This is a great part in which to include a reading or two – a couple of my favorites are Union by Robert Fulghum, and To Love is Not to Possess by James Kavanaugh. Both of these readings speak of the foundation of marriage and what it means to be making this commitment to each other, and while a little bit more formal and lengthy, they’re perfectly appropriate for the occasion.

Exchanging Vows

The most important part of any ceremony is by far exchanging vows. It’s at this time that you make promises to each other, whether you go the traditional route of repeating words from your officiate or reciting your personal vows to each other. If you opt for writing your vows individually, ask your officiate to review them to ensure that they match the level of formality and length. Conversely, if you decide to repeat your vows and both have the same, I love this article from The Knot that has a variety of scripts and options that are more than just “Do you, X, take Y to be your husband/wife…”.

Exchanging Rings

Traditionally, the ring bearer presents the rings to the bride and groom, but there can be the instance in which an overly excited or shy child can no longer participate and do their full role. It will always be to my recommendation to make sure the Best Man has charge of both of the wedding rings, and should they be dropped, he be responsible for picking them up (this also assists in avoiding an awkward shuffle between folks all going in on retrieving them).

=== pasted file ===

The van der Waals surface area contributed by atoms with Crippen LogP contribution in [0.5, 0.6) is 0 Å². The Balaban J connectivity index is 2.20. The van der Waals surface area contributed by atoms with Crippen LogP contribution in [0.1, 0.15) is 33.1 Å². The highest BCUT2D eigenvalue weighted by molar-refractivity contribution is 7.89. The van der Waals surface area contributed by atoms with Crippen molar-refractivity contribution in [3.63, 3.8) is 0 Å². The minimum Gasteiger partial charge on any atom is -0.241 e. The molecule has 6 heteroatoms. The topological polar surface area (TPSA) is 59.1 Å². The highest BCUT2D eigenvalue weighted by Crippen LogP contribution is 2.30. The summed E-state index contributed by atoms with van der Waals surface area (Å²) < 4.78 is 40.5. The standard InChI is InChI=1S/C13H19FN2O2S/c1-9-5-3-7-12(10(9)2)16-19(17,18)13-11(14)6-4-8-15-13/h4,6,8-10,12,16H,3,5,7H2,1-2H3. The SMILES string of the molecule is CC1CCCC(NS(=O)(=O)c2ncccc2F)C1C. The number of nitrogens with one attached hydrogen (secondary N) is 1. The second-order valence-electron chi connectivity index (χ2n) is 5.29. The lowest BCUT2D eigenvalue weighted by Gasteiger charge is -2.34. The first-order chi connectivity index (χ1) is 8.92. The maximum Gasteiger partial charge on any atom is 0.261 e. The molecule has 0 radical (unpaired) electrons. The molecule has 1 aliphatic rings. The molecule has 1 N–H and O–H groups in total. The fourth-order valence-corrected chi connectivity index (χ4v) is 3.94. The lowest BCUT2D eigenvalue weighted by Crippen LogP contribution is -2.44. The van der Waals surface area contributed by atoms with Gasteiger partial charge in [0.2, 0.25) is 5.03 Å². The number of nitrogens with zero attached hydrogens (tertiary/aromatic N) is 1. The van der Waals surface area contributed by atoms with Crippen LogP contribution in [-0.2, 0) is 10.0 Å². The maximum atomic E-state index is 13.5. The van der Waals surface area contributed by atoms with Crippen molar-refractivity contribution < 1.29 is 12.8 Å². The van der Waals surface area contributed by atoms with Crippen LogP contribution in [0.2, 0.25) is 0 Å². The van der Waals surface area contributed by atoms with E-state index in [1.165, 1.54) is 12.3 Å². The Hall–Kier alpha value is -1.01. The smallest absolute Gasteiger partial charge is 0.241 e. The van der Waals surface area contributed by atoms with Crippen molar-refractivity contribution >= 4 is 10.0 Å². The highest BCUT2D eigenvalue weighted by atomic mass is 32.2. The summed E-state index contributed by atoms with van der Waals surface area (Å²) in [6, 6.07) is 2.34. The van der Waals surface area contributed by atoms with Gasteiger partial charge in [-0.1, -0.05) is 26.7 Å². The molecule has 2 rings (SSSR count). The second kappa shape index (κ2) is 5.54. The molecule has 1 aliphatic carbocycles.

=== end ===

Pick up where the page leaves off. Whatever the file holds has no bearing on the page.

Most often, rings are blessed as they are exchanged, and if you’re wanting to do a hybrid version of reciting your own vows and having your officiate prompt you, this is a great time to integrate it. The Spuce has a great database of different wording and lagniappe you can do to make exchanging rings more meaningful and to fit the level of formality of your ceremony.

Marriage Pronouncement

Possibly the (second) shortest part of your ceremony, pronouncing you as officially married often prompts The Kiss.

The Kiss

Pro tip: hold it for 7 seconds so you get excellent photos and video!

Closing Remarks

These remarks should be brief and end with the introduction of the bride and groom as a married couple. With a statement along the lines of “Now that X and Y have declared their vows as witnessed by their friends and family, and by the power granted to me by the State of Louisiana, I now am honored to introduce for the first time as married couple…”